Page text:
In Misamis, memorial to air tragedy eyed as tourism site | Inquirer News
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In Misamis, memorial to air tragedy eyed as tourism site

/ 05:02 AM February 04, 2021

MOTHER’S LOVE Fe Vallejos says her regular visits to the Flight 387 Memorial helped her cope with the loss of her son, Omar Kim (in framed photo), who died in the accident 23 years ago. —JIGGER J. JERUSALEM

CLAVERIA, MISAMIS ORIENTAL—Clutching a framed graduation picture of her son, 71-year-old Fe Vallejos braved the cold on Tuesday morning to visit the memorial to victims of the 1998 Cebu Pacific Flight 387 crash in the borders of this town and Gingoog City.

Visiting the shrine was one of the ways Vallejos coped with the loss of her son, Omar Kim, on Feb. 2, 1998, as the plane he boarded for home from Manila slammed into the 1,828-meter (6,000-foot) high Mt. Sumagaya.

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All 99 passengers and five crew members were killed in one of the worst air disasters in the Philippines.

Vallejos said that through time, she had come to terms with the fate of then 24-year-old Omar Kim, the second of her six children.

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What is now the Flight 387 Memorial Park used to be the base camp for search and retrieval operations. Its ownership is being contested by the local governments of Gingoog and Claveria.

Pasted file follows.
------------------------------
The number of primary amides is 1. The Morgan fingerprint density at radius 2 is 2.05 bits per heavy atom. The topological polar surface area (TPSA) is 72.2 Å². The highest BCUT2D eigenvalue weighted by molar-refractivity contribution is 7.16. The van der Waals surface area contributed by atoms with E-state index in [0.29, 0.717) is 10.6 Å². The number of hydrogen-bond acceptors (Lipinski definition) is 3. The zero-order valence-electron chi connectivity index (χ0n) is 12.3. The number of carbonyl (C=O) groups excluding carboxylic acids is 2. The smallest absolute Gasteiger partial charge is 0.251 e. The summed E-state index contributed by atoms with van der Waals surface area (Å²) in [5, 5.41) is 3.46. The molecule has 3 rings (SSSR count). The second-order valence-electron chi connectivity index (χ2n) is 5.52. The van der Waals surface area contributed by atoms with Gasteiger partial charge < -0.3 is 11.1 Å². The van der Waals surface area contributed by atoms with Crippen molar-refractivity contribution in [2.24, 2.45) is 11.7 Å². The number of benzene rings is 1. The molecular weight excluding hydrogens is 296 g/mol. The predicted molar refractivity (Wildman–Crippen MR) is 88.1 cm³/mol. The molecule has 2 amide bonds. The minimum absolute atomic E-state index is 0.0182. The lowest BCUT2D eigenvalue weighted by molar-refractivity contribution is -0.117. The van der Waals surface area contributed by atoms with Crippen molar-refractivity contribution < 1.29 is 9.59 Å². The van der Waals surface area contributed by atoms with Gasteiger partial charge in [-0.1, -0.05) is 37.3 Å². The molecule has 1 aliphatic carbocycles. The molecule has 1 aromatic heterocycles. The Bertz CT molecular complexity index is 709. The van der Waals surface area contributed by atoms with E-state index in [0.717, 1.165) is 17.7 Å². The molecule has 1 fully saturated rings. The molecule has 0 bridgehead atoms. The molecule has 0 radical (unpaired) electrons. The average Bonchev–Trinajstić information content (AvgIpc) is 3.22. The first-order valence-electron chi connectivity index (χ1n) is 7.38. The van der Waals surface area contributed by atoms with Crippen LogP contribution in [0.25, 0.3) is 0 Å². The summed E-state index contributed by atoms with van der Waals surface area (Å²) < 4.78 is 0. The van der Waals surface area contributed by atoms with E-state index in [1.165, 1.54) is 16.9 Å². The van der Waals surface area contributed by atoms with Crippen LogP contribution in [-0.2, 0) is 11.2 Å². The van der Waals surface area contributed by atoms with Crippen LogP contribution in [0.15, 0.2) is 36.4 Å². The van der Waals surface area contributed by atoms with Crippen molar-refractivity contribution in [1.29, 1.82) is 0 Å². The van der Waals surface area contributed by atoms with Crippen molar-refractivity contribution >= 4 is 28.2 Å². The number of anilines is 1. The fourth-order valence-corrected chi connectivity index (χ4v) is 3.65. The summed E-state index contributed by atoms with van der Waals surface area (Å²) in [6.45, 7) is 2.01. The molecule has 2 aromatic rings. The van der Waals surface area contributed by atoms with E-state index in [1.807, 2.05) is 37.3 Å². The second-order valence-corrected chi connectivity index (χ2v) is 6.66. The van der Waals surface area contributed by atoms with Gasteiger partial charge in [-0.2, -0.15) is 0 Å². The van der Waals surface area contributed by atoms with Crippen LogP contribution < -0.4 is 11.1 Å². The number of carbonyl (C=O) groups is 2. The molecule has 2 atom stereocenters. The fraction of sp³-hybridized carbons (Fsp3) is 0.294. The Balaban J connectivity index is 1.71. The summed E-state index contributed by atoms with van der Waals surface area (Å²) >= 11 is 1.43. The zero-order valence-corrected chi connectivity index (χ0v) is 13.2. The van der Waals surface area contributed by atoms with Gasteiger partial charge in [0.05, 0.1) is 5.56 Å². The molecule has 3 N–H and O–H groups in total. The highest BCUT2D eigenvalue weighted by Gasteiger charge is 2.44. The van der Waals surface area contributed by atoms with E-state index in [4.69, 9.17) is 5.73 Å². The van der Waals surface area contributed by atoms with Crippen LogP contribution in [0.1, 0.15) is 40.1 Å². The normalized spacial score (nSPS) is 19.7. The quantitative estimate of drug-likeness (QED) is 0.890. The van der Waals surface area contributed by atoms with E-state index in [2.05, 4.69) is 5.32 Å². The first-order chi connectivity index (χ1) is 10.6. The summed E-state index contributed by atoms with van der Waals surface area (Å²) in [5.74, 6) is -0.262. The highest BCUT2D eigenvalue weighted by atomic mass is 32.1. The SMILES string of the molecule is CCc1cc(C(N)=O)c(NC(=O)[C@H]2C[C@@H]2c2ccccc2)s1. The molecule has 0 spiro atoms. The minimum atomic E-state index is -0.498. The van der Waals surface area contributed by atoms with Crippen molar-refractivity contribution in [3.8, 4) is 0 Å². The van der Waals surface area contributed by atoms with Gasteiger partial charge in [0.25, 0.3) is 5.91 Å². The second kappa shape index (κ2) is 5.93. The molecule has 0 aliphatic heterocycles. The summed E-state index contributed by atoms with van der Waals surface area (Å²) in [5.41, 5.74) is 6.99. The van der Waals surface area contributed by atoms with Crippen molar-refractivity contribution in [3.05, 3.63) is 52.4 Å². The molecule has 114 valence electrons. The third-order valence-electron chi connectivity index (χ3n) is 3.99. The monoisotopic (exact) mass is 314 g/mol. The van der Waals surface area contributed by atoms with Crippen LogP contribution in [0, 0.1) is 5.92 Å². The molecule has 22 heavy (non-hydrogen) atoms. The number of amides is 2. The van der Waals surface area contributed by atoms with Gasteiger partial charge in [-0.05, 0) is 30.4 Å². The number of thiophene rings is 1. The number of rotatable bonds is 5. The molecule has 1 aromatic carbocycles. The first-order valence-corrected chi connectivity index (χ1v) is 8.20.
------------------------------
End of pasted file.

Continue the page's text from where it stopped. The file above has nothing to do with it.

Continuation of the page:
There, mangled bodies and body parts were brought from the crash site in the mossy forest to Lumbia Airport in Cagayan de Oro City for documentation and possible identification.

After the mission was officially terminated, a memorial, planned 20 years ago, was eventually put up, with funding support from the office of then Sen. Robert Jaworski and then Misamis Oriental Gov. Antonio Calingin.

Its central feature is a 6.09-m (20-ft) shrine which has a wall bearing the etched names of those who died in the crash.

Every year, the nongovernment organization Balay Mindanaw holds commemoration rites in the shrine to keep alive the memories and the lessons of the accident.

The site has also become a regular destination for off-road bikers and mountaineers wanting to scale Mt. Sumagaya and nearby Mt. Balatukan.

But things changed when a national highway was built, snaking through the ranges of the two mountains from the coastal town of Villanueva and across the hinterlands of Claveria to Gingoog.

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The road opened the shrine to more visitors, and tourist facilities began to sprout along the route, capitalizing on the place’s beautiful scenery and nippy weather.

REMEMBERING The former base camp for search and retrieval operations for the victims of the 1998 Cebu Pacific Flight 387 crash has been transformed into a memorial in the boundary of Claveria town and Gingoog City in Misamis Oriental. The base of the shrine features a wall where the names of the 104 passengers and crew who died in the crash are etched. —JIGGER J. JERUSALEM

Nature, culture

Misamis Oriental Gov. Yevgeny Vicente Emano said he also wanted the memorial to be a place for people to enjoy nature and peek into the rich ancestral legacy of the Higaonon tribe.

A project to build a tourism complex there was launched on Tuesday, the 23rd anniversary of the crash. It will have coffee shops, fruit stands, camping areas, flower gardens, and other amenities that would promote food, historical and cultural tourism.

According to Emano, the project is funded by the provincial government’s share in the sales of power-generating companies hosted by the province as mandated by the Energy Regulatory Commission.

Provincial tourism officer Jeffrey Saclot said the tour facilities when completed, will provide Claveria and Gingoog with another viable source of income.

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TAGS: 1998 Cebu Pacific Flight 387, Crash, memorial, Mt. Sumagaya
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